However, weakness in the price of crude oil is likely to continue in the short-term, with the market yet to see the end of the downside momentum, according to a research report by UBS Wealth Management's Chief Investment Office (CIO).
The oil market is still oversupplied in the first half of 2016 after supply expanded 2.7 per cent in 2015. Prevailing market surpluses require accelerated supply curbs to rebalance the oil markets. Market participants fear that the lifting of restrictions on Iranian oil exports might increase global oversupply even further in the short run.
A quick return of additional Iranian oil barrels would require accelerating supply curbs, including more company defaults, to rebalance the markets, which could keep prices sliding below USD 25/bbl in the short run, the report said. However, in the longer term, the effects of declining energy investment are slowly becoming more visible.
The CIO expects it to shrink by 0.7 million barrels per day (mbpd) in 2016, with demand expanding by 1.1-1.2 mbpd.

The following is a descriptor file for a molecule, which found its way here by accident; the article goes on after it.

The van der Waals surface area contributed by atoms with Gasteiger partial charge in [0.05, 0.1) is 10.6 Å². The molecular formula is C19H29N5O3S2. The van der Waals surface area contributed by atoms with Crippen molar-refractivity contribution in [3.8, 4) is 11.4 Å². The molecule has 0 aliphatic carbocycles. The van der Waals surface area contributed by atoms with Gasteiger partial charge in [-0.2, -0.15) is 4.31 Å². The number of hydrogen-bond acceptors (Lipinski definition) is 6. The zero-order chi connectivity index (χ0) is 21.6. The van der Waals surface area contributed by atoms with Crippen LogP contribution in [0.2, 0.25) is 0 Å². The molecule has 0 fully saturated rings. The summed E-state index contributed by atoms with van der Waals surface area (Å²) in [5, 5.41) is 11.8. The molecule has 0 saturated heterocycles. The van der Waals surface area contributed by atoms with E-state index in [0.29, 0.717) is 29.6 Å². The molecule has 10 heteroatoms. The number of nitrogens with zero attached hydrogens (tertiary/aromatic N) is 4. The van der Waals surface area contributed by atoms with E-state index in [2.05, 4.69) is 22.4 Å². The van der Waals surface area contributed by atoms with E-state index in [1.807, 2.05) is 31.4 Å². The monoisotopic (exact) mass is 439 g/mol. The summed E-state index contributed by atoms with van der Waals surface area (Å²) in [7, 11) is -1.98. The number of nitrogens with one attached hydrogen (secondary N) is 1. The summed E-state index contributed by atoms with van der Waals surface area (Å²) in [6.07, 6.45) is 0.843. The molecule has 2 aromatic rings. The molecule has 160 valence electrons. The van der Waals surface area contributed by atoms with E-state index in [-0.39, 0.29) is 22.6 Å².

This should help cut the current oversupply of 1-1.5 mbpd. The market could be balanced towards the end of the year, allowing Brent crude oil prices to reach USD 55/bbl at the end of 2016, the report said.
Risks to our expected price recovery come from a sharp increase in OPEC supply and/or weaker oil demand from emerging Asia, which would push the market's rebalancing into 2017.
"Low Brent crude prices remain an immediate challenge for oil exporting nations in Middle East and North Africa, and in particular for government budgets.
"The price recovery that we see in the second half of 2016 should support the region in the near term, but economic reforms will still likely have to be implemented as oil prices are unlikely to move back to triple digit levels anytime soon," said Simon Smiles,
Chief Investment Officer for Ultra High Net Worth at UBS Wealth Management. According to the Chief Investment Office, high-grade Gulf sovereigns like Qatar, Abu Dhabi and Kuwait should be more resilient to oil shocks than many other emerging market energy exporters.
Their high production means they needed lower oil prices to balance their budget and has enabled them to accumulate ample foreign exchange assets. By contrast, Saudi Arabia, Nigeria, and some other emerging market oil exporters in Africa, Latin America and the Middle East have lower fiscal buffers and require much higher prices to balance their budgets.